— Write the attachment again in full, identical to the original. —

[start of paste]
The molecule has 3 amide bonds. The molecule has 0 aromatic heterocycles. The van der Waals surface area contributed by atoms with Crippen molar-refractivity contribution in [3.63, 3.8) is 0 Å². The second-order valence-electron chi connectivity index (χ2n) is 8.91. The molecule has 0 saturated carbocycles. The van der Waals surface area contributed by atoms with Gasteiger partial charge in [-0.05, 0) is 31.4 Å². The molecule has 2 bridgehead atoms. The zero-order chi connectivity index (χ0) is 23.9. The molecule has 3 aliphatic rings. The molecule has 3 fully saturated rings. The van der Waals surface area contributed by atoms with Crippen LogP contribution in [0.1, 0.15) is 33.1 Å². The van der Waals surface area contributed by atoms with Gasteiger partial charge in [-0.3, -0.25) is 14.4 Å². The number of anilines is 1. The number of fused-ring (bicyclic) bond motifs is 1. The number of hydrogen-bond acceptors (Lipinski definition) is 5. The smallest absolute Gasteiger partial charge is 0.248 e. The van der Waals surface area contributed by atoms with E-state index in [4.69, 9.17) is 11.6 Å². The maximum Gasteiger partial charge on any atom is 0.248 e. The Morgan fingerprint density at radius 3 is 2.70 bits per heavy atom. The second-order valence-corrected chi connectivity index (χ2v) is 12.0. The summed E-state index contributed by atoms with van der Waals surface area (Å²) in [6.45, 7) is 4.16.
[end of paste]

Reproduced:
The molecule has 3 amide bonds. The molecule has 0 aromatic heterocycles. The van der Waals surface area contributed by atoms with Crippen molar-refractivity contribution in [3.63, 3.8) is 0 Å². The second-order valence-electron chi connectivity index (χ2n) is 8.91. The molecule has 0 saturated carbocycles. The van der Waals surface area contributed by atoms with Gasteiger partial charge in [-0.05, 0) is 31.4 Å². The molecule has 2 bridgehead atoms. The zero-order chi connectivity index (χ0) is 23.9. The molecule has 3 aliphatic rings. The molecule has 3 fully saturated rings. The van der Waals surface area contributed by atoms with Crippen LogP contribution in [0.1, 0.15) is 33.1 Å². The van der Waals surface area contributed by atoms with Gasteiger partial charge in [-0.3, -0.25) is 14.4 Å². The number of anilines is 1. The number of fused-ring (bicyclic) bond motifs is 1. The number of hydrogen-bond acceptors (Lipinski definition) is 5. The smallest absolute Gasteiger partial charge is 0.248 e. The van der Waals surface area contributed by atoms with E-state index in [4.69, 9.17) is 11.6 Å². The maximum Gasteiger partial charge on any atom is 0.248 e. The Morgan fingerprint density at radius 3 is 2.70 bits per heavy atom. The second-order valence-corrected chi connectivity index (χ2v) is 12.0. The summed E-state index contributed by atoms with van der Waals surface area (Å²) in [6.45, 7) is 4.16.